“The Juggling Act of Writing Novels and Short Stories” (by Brendan DuBois)

Brendan DuBois’s fiction-writing career began in 1986 in EQMM’s Department of First Stories. As he mentions in this post, he’s had more than 150 short stories published since then, all while also pursuing a successful career as a novelist. Brendan’s considerable and distinguished output spans more than the mystery field. 2016 will see three new DuBois novels added to his body of work. Dark Victory, published in January, is his first science-fiction novel (Baen Books). This month, Midnight Ink released his standalone thriller Night Road, and in November, Storm Cell, the eleventh novel in his mystery series starring Lewis Cole, is due from Pegasus. Brendan is the recipient of many honors for his fiction, including two Shamus awards from the Private Eye Writers of America. Most recently, he tied for second-place for the 2015 EQMM Readers Award, for his story “The Lake Tenant” (EQMM November 2015).—Janet Hutchings 

So you’re a writer.

Yep.

Have I ever read anything you’ve written?

(Pause) Next question, please.

Okay, then. What have you written?

At this particular point in time, I’ve written twenty novels and more than 150 short stories. Most of my fiction has been mysteries and thrillers, although I’ve decided to go play in the world of science fiction as well.

Wow! That’s an impressive output.

I guess. When you grow up in New England with its Puritan background, combine that with a Catholic school education and working as a journalist, when a deadline means a deadline, working constantly and diligently is something that comes naturally to me.

But why so much?

So much what?

So many novels, so many short stories. Why don’t you just focus on writing your books? Wouldn’t that make sense?

But I enjoy doing both. Why should I give it up?

But there has to be a real problem in going from a novel to a short story. I mean, isn’t there a difference in writing a short story and writing a novel?

That’s right, about three hundred pages difference.

Please.

Sorry, couldn’t help myself. There’s a world of difference between writing a novel and a short story, but there’s also a world of misunderstanding.

Like what?

It’s pretty clear to everyone that when you write a short story, space is at a premium, and so every piece of dialogue, every description, every piece of the plot has to make a difference, has to count. But that doesn’t mean that when you start working on a novel, you’re given free rein to go on and on and on… just padding the story with excessive description and scenes that don’t propel the story but make the author feel good.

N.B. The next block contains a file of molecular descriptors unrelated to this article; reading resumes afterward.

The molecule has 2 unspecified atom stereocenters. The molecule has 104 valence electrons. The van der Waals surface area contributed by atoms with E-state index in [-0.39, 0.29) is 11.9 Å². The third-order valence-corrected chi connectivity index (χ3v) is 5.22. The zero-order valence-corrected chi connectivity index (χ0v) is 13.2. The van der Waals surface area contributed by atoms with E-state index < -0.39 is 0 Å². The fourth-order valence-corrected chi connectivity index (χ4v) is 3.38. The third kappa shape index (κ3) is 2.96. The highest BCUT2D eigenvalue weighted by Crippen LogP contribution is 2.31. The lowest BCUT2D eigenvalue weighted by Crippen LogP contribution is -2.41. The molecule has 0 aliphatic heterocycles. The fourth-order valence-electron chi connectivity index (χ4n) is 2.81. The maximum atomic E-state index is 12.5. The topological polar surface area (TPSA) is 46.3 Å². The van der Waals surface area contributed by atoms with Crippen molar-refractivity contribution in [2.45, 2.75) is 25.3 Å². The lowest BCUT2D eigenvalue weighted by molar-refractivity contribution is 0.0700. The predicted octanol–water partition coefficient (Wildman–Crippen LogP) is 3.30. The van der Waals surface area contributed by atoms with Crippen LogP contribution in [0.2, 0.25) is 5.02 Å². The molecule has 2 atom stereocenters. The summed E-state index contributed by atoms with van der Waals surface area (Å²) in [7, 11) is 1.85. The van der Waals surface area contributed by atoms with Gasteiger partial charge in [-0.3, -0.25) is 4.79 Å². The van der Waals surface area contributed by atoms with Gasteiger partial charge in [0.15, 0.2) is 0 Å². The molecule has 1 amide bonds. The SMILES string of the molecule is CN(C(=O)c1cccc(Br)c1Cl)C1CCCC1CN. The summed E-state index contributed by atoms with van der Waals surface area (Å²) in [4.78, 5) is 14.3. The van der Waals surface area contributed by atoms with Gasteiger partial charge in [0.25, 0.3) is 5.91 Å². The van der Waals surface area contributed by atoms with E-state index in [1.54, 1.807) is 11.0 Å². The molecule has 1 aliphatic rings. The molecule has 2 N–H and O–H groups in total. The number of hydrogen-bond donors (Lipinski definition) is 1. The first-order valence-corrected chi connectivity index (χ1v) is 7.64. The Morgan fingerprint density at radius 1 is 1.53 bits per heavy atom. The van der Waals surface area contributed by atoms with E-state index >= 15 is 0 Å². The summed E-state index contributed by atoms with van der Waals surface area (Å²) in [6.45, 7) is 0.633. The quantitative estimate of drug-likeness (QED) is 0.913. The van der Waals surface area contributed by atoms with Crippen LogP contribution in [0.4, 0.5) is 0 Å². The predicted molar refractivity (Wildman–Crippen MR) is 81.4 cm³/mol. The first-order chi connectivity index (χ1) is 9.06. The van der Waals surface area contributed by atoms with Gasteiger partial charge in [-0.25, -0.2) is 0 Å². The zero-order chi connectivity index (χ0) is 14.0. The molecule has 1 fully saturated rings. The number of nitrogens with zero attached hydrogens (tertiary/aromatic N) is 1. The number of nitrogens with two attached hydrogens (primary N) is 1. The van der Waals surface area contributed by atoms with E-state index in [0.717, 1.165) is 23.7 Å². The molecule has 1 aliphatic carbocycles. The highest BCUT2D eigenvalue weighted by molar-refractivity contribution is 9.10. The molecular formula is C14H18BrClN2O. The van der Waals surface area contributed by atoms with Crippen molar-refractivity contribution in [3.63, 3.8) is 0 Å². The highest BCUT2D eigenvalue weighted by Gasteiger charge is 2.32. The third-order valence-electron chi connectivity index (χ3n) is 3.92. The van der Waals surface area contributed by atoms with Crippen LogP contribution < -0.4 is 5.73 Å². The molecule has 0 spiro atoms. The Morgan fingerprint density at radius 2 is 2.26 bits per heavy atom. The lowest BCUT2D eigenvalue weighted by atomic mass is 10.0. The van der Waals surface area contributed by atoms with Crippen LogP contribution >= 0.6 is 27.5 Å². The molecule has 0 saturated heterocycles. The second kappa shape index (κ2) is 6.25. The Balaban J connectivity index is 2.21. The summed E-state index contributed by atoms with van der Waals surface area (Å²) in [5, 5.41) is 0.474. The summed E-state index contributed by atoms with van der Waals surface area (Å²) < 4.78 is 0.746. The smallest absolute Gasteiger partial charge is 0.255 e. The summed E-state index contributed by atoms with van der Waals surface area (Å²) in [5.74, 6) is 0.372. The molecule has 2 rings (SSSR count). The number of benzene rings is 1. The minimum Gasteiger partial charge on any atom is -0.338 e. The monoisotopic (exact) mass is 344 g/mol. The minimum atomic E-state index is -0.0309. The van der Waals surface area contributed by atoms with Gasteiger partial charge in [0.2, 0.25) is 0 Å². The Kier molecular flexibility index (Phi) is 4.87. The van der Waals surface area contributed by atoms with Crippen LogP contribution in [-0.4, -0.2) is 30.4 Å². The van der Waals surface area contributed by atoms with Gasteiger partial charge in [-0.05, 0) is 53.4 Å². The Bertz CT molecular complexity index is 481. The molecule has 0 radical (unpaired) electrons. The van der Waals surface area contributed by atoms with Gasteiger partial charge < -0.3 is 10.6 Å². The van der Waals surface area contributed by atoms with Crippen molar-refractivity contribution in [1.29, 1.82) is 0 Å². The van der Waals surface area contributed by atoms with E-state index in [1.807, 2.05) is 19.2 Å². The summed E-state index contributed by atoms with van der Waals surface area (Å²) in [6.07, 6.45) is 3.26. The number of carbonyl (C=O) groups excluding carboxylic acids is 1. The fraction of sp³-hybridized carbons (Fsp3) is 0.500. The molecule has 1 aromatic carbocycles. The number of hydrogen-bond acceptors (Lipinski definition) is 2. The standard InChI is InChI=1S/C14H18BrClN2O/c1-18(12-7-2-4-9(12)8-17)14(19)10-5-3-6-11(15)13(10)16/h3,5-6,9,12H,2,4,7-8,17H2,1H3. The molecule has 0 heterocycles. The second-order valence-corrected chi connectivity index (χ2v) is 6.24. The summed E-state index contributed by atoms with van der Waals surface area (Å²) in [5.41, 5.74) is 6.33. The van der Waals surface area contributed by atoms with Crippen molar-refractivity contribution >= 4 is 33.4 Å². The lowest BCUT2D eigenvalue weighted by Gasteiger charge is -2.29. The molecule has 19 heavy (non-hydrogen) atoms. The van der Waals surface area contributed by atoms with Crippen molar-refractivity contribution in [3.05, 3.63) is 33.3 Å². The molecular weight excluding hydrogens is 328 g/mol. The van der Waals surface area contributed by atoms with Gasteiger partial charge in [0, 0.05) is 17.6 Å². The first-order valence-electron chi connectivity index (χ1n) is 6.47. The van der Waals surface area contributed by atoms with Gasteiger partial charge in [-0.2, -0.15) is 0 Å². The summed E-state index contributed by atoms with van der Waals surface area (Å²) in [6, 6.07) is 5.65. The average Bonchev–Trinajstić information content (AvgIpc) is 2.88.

Are you sure about that?

Pretty sure.

But there are lots of authors who are known for padding their novels, for making their books hundreds of pages longer than need be. You know, authors like [redacted], [redacted] and especially [redacted].

Well, that’s when I have to bring my mom in to render an opinion. “Just because your friends are going to jump off a cliff, does that mean you have to?” And just because some authors get away with padding their novels doesn’t mean you have to follow their lead.

Your mom sounds like a pretty smart lady.

Well, she did bring up six sons without any of us being arrested or burning the house down, so yeah, I’d say you’re right.

So what you’re saying is that short stories are a good way to prepare for writing a novel.

In some ways, yes. In a short story, you should be able to crisply and cleanly tell a story in a limited amount of space. And when it comes time to start your Great American Novel (or perhaps your Somewhat More Than Adequate American Novel), use what you’ve learned in the short story field to your advantage. Don’t think that you’re in the midst of telling a sprawling tale that’s going to run hundreds of pages and go up to 100,000 words. Look at each chapter like it is its own self-contained short story. You’ll find you’ll write better, and that each chapter will have a clear and succinct impact.

Okay… but it seems like even with twenty novels under your belt, you’re still writing short stories, am I right?

That’s right.

But why? What do you have to prove?

I don’t have to prove a thing. Writing a short story is like taking the afternoon off to drive to Boston. Writing a novel is like driving from Boston to Los Angeles. Different experiences, different formats, different types of enjoyment. I just love the style of the short story, the possibility of exploring new things, for experimenting with style and other parts of writing.

But wait a minute… on a purely financial basis, aren’t writing novels more profitable? I mean, take what you put into a short story, compare the payout to what you’d get if you spent that time working on a novel.

You’re probably right.

So why don’t you stop writing short stories?

(Pause) What makes you think I have a choice?

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